• 6. Chapter 1 A.O.B THE GATE ACADEMY PVT.LTD. H.O.: #74, Keshava Krupa (third Floor), 30th Cross, 10th Main, Jayanagar 4th Block, Bangalore-11 : 080-65700750,  info@thegateacademy.com © Copyright reserved. Web: www.thegateacademy.com Page 1 CHAPTER 1 U.V, Visible and IR spectrometry Analytical Instrumentation  Analytical instruments are primarily used to obtained qualitative and quantitative information regarding the composition of a given unknown sample.  The basic building blocks are:  Chemical information source generates signal containing information of the unknown sample.  Analytical instruments then generate signal based on the composition of the sample. This stage forms an important building block in analytical instruments where the separation, detection and of the composition is done by employing either emission or absorption or scattering of electromagnetic radiation as the key principle of detection. Electromagnetic Radiation  Electromagnetic radiation is a type of energy that is transmitted through space at a speed of 3 × m/sec.  These radiations do not require a medium of propagation and can also travel through vacuum.  Relation between the energy of electromagnetic radiation (normally called as photons) and frequency of its propagation is given by where E: energy h: Planck’s constant ergs-s (or) Joules-s ν: frequency  If λ is the wavelength interval between successive maxima and minima of the wave), then C = νλ Where C: velocity of propagation of radiant energy in vacuum. Interaction of radiation with matter S. No Radiation absorbed Energy changes involved 1. Visible, ultraviolet, x – ray Electronic transitions, vibrational or rotational changes Chemical information source Analytical instrument Signal conditioner Display system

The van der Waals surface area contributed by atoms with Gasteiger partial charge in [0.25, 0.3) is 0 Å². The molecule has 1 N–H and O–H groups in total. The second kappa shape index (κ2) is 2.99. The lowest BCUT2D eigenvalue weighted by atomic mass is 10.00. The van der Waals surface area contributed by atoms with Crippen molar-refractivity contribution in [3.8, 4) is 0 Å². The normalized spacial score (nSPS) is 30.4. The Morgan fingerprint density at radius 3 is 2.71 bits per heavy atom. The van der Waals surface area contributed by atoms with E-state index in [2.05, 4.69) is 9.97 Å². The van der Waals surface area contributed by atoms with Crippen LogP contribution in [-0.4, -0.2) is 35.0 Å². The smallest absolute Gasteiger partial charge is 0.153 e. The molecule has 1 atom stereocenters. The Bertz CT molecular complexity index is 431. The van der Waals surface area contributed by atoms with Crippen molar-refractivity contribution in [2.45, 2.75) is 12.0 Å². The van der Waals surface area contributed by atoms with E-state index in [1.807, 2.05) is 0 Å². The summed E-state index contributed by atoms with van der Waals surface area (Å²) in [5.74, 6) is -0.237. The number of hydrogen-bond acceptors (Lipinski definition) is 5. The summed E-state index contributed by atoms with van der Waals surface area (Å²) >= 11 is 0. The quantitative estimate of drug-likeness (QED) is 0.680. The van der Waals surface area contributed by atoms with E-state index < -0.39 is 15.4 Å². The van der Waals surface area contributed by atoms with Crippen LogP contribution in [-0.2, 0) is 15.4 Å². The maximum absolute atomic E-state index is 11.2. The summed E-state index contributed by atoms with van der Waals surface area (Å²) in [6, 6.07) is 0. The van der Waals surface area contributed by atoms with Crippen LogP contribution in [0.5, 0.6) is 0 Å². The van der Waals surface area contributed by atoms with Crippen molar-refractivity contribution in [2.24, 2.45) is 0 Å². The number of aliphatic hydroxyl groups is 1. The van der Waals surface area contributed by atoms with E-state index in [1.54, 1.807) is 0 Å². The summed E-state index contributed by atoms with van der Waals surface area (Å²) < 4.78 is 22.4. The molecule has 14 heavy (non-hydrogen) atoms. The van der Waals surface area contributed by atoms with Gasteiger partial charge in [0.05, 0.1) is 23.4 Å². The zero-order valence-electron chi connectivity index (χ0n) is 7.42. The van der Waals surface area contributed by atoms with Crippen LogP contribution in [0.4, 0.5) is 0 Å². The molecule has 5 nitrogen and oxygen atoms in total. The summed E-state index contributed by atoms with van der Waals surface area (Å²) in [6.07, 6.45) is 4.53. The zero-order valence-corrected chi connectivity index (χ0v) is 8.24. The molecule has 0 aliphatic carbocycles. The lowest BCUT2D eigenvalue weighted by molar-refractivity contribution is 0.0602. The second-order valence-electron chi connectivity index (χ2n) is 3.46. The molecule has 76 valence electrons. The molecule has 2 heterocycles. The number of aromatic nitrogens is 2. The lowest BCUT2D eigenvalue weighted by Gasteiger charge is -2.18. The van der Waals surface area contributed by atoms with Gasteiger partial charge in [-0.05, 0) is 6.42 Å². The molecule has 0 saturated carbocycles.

• 7. Chapter 1 A.O.B THE GATE ACADEMY PVT.LTD. H.O.: #74, Keshava Krupa (third Floor), 30th Cross, 10th Main, Jayanagar 4th Block, Bangalore-11 : 080-65700750,  info@thegateacademy.com © Copyright reserved. Web: www.thegateacademy.com Page 2 2. Infrared Molecular vibrational changes with superimpose rotational changes 3. Microwave Rotational changes 4. Radio – frequency They are absorbed by an intense magnetic field. Spectroscopic methods and corresponding energy states of matter or basis of phenomenon S. No Method Phenomena employed 1. Nuclear magnetic resonance Nuclear spin coupling with an applied magnetic field 2. Microwave spectroscopy Rotation of molecules 3. Infrared and Raman spectroscopy Rotation or vibration of molecules, electronic transitions 4. UV – visible spectroscopy Electronic energy changes, 5. X-ray spectroscopy Diffraction and reflection of X-ray radiation from atomic layers. Electromagnetic Spectrum Fig (1.1) shows the various regions of electromagnetic spectrum which are normally used in spectroscopic works. Fig.1.1 Electromagnetic spectrum from DC to X-ray In the following sections, we discuss the various methods employed (by the analytical instruments) for detection of the composition of the analyte sample in the different regions of the electromagnetic spectrum. λ 3× m 3× m 10 kHz 100 kHz 1 MHz 30 MHz 450 MHz 1 GHz 10 GHz 300 GHz 4.3× z z z z MICROWAVES VERY LOW FREQUENCY LOW FREQUENCY MEDIUM FREQUENCY HIGH FREQUENCY VERY HIGH FREQUENCY ULTRA HIGH FREQUENCY SUPER HIGH FREQUENCY EXTRA HIGH FREQUENCY INFRARED VISIBLE ULTRAVIOLET X-RAY FREQUENCY RANGE OF HUMAN EYE 7000 – 4000 Å 300 m 10 m 0.67 m 30 m 3 cm m 7000 Å 3000 Å 30 Å 3× MICROWAVE SPECTROSCOPY 2000 MHz – 300 GHz 20 – 100 MHz (~ 300 MHz IN SUPERCONDUCTING INSTRUMENTS) NUCLEAR MAGNETIC RESONANCE UV – VISIBLE SPECTROSCOPY 2.5𝛍 M – 2400 Å 0 – 15 kHz; FREQUENCY RANGE OF AVERAGE HUMAN EAR NUCLEAR QUADRUPOLE RESONANCE 2 – 1000 MHz ELECTRON SPIN RESONANCE; X-BAND 9.46 GHz INFRARED SPECTROSCOPY 1 MM- 2.5 𝛍 M 10 – 4000 cm RAMAN SPECTROSCOPY